Skip to content

The Dominoes of Sports and Sanity

By Hasna Choudhury, BSc Economics

On Monday 22 February, Boris Johnson announced his plans to gradually ease lockdown restrictions in England. Cases have steadily declined as millions of vaccines have been administered to the most vulnerable groups. In his speech, the Prime Minister confirmed his expectations of up to 10,000 spectators being allowed inside stadiums by 17 May – just in time for the final Premier League weekend.

Physical exercise is frequently promoted as part of a healthy lifestyle and its benefits are well established. Amidst the pandemic however, policymakers across the globe had several difficult decisions to make, restrictions on physical activity chief among them. The evidence linking physical activity with enhanced mental wellbeing is extensive, proving effective against depression and anxiety in children and adults alike. According to the Faculty of Sport and Exercise Medicine UK, mental health problems account for the largest source of disability in the country – some 23%. However, endorphins – the feel-good chemicals released during exercise – do not discriminate. Studies show participating in regular physical activity can also help to boost self-esteem and increase quality of sleep.

Research exploring the perceived benefits of watching football has found it to be positively linked with stress relief and supporting good parent-child relationships. Among fellow supporters, it fosters a sense of comradery, with both players and fans often heard speaking in first-person pronouns in reference to their teams.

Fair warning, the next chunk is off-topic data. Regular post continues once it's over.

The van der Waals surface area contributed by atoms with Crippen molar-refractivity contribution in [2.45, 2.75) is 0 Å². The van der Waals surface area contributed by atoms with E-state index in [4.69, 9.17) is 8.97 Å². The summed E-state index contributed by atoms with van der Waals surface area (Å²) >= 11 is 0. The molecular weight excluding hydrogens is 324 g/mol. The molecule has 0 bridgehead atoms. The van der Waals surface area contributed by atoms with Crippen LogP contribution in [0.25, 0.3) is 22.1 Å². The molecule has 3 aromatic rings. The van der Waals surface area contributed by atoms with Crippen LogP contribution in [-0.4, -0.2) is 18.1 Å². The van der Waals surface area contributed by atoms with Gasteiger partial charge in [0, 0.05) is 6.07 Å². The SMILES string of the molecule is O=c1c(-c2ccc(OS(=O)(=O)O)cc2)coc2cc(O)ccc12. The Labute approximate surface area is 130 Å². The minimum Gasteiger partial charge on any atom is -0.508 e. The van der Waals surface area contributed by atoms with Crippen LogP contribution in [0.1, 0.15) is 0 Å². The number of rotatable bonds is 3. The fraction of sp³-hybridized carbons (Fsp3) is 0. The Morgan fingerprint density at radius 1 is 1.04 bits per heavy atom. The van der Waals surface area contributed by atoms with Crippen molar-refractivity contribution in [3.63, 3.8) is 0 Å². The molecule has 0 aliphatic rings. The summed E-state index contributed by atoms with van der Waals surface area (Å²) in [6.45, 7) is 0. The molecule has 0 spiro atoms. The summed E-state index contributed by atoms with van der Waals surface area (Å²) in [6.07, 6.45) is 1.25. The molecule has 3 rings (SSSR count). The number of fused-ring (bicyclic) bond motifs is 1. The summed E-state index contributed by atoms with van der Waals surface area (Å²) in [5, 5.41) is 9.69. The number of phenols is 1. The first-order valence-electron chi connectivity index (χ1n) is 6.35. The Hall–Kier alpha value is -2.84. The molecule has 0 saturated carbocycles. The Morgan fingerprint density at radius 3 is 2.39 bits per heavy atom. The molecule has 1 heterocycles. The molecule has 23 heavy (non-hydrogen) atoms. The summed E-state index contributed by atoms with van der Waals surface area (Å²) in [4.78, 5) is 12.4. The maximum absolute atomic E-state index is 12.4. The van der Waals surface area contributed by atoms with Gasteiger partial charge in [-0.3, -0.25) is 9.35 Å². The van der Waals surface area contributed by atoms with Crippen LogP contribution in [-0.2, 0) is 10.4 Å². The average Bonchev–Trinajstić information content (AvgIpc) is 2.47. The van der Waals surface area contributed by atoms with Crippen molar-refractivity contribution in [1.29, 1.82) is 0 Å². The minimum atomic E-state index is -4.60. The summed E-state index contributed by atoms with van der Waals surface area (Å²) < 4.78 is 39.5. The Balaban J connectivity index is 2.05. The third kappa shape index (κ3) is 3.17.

Cast your mind back to the summer of 2018: amidst scorching temperatures, millions of Brits packed into pubs and parks to watch England’s football club compete for the World Cup. Following a Cup drought spanning over half a century, Gareth Southgate’s youthful squad revived hopes in sporting spirits. Long after full-time whistles were blown, electric chants of ‘It’s coming home’ could be heard buzzing out of public squares and into private gardens. England made it so far as the semi-finals, eventually coming fourth after a crushing 2-1 defeat to Croatia. However, the despair that followed the knockout unified the nation. Even those who did not consider themselves football fanatics religiously tuned in on match days, believing England’s dreams of winning the Cup was well within grasp. Few sporting events have united the country since.

Last year, fans were left frustrated after Premier League games were suspended mid-season due to the coronavirus outbreak. The 2020 Olympics and Euro 2020 were similarly postponed. But fans were not the only ones missing out. Unbeknownst to what was to come, the Amazon Prime Video documentary All or Nothing: Tottenham Hotspurs chronicled the 2019-20 season, showcasing behind-the-scenes footage of the North London club. As events unfolded, Spurs chairman, Daniel Levy, was seen to be visibly concerned about the impact of empty stadiums on team performance and the club’s financial accounts. Since then, major sporting events across the globe have largely continued to take place behind closed doors, and its impact has been felt both financially and on a personal level.

The latest government guidelines have undoubtedly gratified fans and sportsmen alike. Britain is already set to host the semi-final and finals of the Euro 2020 at the iconic Wembley stadium. Though the prospect of a 90,000-capacity crowd remains unlikely, this is otherwise good news for the economy and its people. With the UK leading its European counterparts in the rollout of vaccines, there is a real possibility of the tournament being hosted on British soil altogether. As plans continue to unfold, this is likely the first of many live sporting events to look forward to in the year to come. And for the British people, it may be coming home indeed – in more ways than one.

Photo caption: An empty Wembley Stadium. (Credit: Shelley & Dave via Creative Commons)

Leave a Reply

Your email address will not be published. Required fields are marked *